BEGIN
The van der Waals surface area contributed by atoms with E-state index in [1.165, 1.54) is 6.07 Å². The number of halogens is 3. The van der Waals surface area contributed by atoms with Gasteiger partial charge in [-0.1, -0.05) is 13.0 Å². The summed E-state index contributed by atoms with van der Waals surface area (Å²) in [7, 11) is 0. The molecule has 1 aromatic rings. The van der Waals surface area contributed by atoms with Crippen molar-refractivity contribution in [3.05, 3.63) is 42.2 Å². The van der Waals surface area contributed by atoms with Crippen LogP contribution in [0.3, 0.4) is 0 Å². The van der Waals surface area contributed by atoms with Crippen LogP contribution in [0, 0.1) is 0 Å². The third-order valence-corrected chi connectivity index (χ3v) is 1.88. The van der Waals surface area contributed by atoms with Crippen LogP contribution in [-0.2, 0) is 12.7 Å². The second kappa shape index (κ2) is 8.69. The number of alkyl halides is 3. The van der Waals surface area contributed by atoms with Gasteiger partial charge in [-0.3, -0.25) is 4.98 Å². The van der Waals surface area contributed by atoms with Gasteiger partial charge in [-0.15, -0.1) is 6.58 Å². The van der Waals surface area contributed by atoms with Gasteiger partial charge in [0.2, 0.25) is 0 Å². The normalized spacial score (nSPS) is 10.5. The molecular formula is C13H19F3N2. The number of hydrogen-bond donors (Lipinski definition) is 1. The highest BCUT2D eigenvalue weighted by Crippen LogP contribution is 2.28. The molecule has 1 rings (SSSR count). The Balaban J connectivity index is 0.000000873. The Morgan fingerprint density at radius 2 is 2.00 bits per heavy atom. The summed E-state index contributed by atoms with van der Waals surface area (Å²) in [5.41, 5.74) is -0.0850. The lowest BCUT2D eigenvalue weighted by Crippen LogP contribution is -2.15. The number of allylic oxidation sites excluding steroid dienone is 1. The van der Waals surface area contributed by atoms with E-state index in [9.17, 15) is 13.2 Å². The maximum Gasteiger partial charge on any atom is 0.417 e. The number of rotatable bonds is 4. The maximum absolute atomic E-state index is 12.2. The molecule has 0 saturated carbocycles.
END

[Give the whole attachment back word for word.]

The van der Waals surface area contributed by atoms with E-state index in [1.165, 1.54) is 6.07 Å². The number of halogens is 3. The van der Waals surface area contributed by atoms with Gasteiger partial charge in [-0.1, -0.05) is 13.0 Å². The summed E-state index contributed by atoms with van der Waals surface area (Å²) in [7, 11) is 0. The molecule has 1 aromatic rings. The van der Waals surface area contributed by atoms with Crippen molar-refractivity contribution in [3.05, 3.63) is 42.2 Å². The van der Waals surface area contributed by atoms with Crippen LogP contribution in [0.3, 0.4) is 0 Å². The van der Waals surface area contributed by atoms with Crippen LogP contribution in [0, 0.1) is 0 Å². The third-order valence-corrected chi connectivity index (χ3v) is 1.88. The van der Waals surface area contributed by atoms with Crippen LogP contribution in [-0.2, 0) is 12.7 Å². The second kappa shape index (κ2) is 8.69. The number of alkyl halides is 3. The van der Waals surface area contributed by atoms with Gasteiger partial charge in [-0.3, -0.25) is 4.98 Å². The van der Waals surface area contributed by atoms with Gasteiger partial charge in [-0.15, -0.1) is 6.58 Å². The van der Waals surface area contributed by atoms with Gasteiger partial charge in [0.2, 0.25) is 0 Å². The normalized spacial score (nSPS) is 10.5. The molecular formula is C13H19F3N2. The number of hydrogen-bond donors (Lipinski definition) is 1. The highest BCUT2D eigenvalue weighted by Crippen LogP contribution is 2.28. The molecule has 1 rings (SSSR count). The Balaban J connectivity index is 0.000000873. The Morgan fingerprint density at radius 2 is 2.00 bits per heavy atom. The summed E-state index contributed by atoms with van der Waals surface area (Å²) in [5.41, 5.74) is -0.0850. The lowest BCUT2D eigenvalue weighted by Crippen LogP contribution is -2.15. The number of allylic oxidation sites excluding steroid dienone is 1. The van der Waals surface area contributed by atoms with E-state index in [9.17, 15) is 13.2 Å². The maximum Gasteiger partial charge on any atom is 0.417 e. The number of rotatable bonds is 4. The maximum absolute atomic E-state index is 12.2. The molecule has 0 saturated carbocycles.